Today SVG is a standard format mostly because of the web. It is easy to use, most of the graphics editor can export it, and all of the browsers display it well.
But why the Scalable Vector Graphics is this good and why we should use it? In this article, we try to give you a basic introduction about SVG and more.
What Exactly SVG Is?
SVG or Scalable Vector Graphics is an XML based vector image format for 2-dimensional graphics.
The primary territory of SVG is the web. It is well displayed on the internet like any other popular image format. Because it is a vector, it has a lot of advantage in today’s retina display screens.
The most basic usage in a web page/application is a logo or any other simple image (icons or illustrations). Using this format you don’t need anymore the 2x or 3x retina versions of your images. You can save size and get better results.
How Scalable Vector Graphics Is Building Up
In SVG (or any vector based format) you have a lot of essential elements like path, circle or rectangle. These elements make up the final result in a coordinate system with precise positioning.
If you only using a graphics app to edit SVG is not mandatory to know how this format works under the hood but an excellent skill. Knowing this you can build cleaner export which is fun to work with for the developers too.
Some Nice Feature of Scalable Vector Graphics
The list below is far from but can give you some information about why you should use it too!
- Cross-platform, Cross-browser – no matter where you display it. On the phone, Max, Linux, Win or any modern browser, it will work.
- We can animate it from code – this is a big deal on the web. For a good UX, we need micro-animations, for an illustration moving some part of it is spectacular.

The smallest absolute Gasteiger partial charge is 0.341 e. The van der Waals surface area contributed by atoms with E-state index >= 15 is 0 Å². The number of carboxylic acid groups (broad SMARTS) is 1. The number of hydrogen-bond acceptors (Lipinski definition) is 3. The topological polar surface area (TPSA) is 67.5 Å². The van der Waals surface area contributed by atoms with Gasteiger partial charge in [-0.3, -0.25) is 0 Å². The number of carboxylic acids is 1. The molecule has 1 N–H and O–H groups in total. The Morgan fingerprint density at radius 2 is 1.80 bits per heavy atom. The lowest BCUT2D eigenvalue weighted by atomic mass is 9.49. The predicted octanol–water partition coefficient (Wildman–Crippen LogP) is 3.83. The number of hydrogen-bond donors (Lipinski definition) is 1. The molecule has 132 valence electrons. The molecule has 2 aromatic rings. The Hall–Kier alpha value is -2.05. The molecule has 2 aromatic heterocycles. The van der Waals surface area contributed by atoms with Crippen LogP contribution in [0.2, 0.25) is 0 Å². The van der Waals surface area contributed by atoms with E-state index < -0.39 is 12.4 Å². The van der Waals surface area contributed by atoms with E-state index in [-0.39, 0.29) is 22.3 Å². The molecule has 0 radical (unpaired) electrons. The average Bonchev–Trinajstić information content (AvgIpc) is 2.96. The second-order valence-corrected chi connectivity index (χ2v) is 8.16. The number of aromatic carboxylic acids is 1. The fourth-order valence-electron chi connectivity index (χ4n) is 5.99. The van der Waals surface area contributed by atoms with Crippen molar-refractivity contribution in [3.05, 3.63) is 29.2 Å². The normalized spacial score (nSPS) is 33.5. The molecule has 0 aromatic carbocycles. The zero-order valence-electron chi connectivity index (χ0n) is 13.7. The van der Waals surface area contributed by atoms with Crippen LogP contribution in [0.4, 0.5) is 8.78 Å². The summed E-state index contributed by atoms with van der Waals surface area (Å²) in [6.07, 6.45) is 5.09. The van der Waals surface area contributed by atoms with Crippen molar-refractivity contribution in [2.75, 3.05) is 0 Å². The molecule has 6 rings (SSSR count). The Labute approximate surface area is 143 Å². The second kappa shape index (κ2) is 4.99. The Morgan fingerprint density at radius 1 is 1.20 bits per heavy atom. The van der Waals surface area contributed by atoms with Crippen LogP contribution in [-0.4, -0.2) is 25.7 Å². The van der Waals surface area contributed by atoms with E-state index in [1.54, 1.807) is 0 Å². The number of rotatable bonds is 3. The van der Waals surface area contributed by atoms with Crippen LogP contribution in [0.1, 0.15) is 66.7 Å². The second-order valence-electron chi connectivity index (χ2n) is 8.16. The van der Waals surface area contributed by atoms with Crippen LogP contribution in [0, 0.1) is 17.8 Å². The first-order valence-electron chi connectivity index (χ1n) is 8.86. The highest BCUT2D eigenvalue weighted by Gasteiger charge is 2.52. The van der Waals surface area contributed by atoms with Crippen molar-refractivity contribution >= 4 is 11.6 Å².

- Editable from code – it remains editable from code. If you are a pro, you can write you SVG instead of editing it in a GUI.
- Easily openable and editable in any vector graphics editor – we can use it as a container to share it our files instead of the app-specific file formats.
- It remembers your groups – in an SVG file everybody will see how you organize your projects! 😉
We Should Use It as a Base Format
For a classic vector illustration or icon, we can share our files – like the mentioned logo – in SVG; this is more cross-platform than using Illustrator’s .ai or Affinity’s .affinity format because we can open it with any vector editor or we can edit it directly from code well.
Nowadays the application’s formats are more popular, and this is necessary in a lot of cases, but we mostly overuse them.
If you check out Freepik, you find out that the most files are shared only in .ai and .eps format. It is not a problem by its own, but we should also share an SVG; this is a thing that you start to notice when you want to open big Illustrator files in Affinity. Sure, it is open it, but mostly the layouts and the elements aren’t right.
SVG is an open source alternative to the vector format sharing, and I’m sure we should use it more. Imagine just because you are using Affinity you only share files in vector format just in .affinity format so nobody can view/edit it easily unless he has a Designer.
I think the better way for sharing is a cross-platform and open solution for this as the web proved it. At this point, we should know that the .svg has some drawbacks to the unique formats. These unique formats are the vendor’s own, so they can do whatever they want with it, there no problem because it displays in the editor program. You can embed an image, add texture and then export to PNG or JPG. Different applications support different level SVG export, but this is another topic.
Let’s Use and Export to SVG Too
Here at Pathlove, we share our stuff in SVG too, and this makes them useable for a broader user base quickly. Of course, we have to attentive what we make and how but in the end this is a great solution.